Ah, manga. The prettification and over-exaggeration of human anatomy. The over-emphasis of character emotions and actions. The effing BIG, super-expressive eyes. To be utilized as an art form for a classic like Pride and Prejudice…now that. That is an epic–and yet unsurprising–undertaking.
MANGA CLASSICS: PRIDE AND PREJUDICE
Adapted by Stacy King, Illustrated by Po Tse
Udon Entertainment, August 2014
Regency romance, graphic novel
provided by NetGalley
Goodreads: Beloved by millions the world over, Pride & Prejudice is delightfully transformed in this bold, new manga adaptation. All of the joy, heartache, and romance of Jane Austen’s original, perfectly illuminated by the sumptuous art of manga-ka Po Tse, and faithfully adapted by Stacy E. King.
I don’t often gush about the classics, but I will unabashedly say that I am one of the Austenites populating the interwebs. There is something about Jane Austen’s bonnet and bustle Regency romances that still make me all mushy inside, and maybe Colin Firth had something to do with it, but Fitzwilliam Darcy is certainly one of those swoon-worthy romantic interests that I will eternally consider my book boyfriend.
Now that that introduction is out of the way, when I found out that Netgalley was sending out review copies of a MANGA based on one of my favorite Austen novels ever, my reaction was definitely to request it.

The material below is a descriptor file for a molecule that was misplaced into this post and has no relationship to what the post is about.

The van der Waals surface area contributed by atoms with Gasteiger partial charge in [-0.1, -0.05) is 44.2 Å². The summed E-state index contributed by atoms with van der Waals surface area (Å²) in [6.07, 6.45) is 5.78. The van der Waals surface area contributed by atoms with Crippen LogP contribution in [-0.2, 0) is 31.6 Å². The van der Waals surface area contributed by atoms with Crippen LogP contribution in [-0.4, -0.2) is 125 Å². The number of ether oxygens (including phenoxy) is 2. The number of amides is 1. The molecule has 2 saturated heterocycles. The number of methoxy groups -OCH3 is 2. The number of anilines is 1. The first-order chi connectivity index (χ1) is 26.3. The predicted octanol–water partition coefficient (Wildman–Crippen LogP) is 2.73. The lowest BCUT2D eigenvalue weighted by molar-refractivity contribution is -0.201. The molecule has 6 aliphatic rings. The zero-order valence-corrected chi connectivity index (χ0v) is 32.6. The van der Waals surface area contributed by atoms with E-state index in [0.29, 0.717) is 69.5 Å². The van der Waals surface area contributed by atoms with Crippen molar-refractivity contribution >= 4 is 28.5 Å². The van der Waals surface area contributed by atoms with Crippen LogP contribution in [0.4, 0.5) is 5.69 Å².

I actually did not find the manga-fication too much of a stretch, because some of Austen’s characters are often exaggerated to a point of being comical. The best renditions, I thought, were Lady Catherine de Bourgh (whose lean, hawkish features matched her austere and snobbish manner) and–hands down–Mrs. Bennet (who was on point and even more hilarious in the manga than in my favorite Firth-Ehle adaptation).
Stacy King did quite a great job editing the major portions into the manga, though I thought it was a bit rushed in some of the details–especially the matter with Caroline Bingley and Jane, and Caroline Bingley and Darcy. It’s understandable to take out random scenes, but I suppose that little awkward “Darcy watches Caroline and Elizabeth walking across the room” might not add much to the situation. Still, it was easier to make out Darcy’s gradual attraction to Liz in Austen’s original. This adaptation was a little bit more abrupt, like Darcy suddenly had some heaven-and-earth revelation brought on when Liz became flustered and inadvertently batted her pretty lashes.
That all said: the illustrations. My gosh. I thought Mr. Bennet was well done, for one. Collins was weird (but I wasn’t really expecting much of him, considering). I so wanted Liz’s hair–though I thought it was left too loose most of the time, which I don’t exactly imagine happens often in the time period. And my gosh. Darcy’s cape. Darcy’s hair. Darcy’s frelling cravat. So overly snort-worthy giggly that I couldn’t help but love it. That’s just me, though.
Though to be honest, my Darcy looks closer to these men than anything else. Hem hem. Anyway, where was I?
Oh yeah. Thanks much, Netgalley, for indulging me a bit with this manga.
4 out of 5 Goodreads stars!
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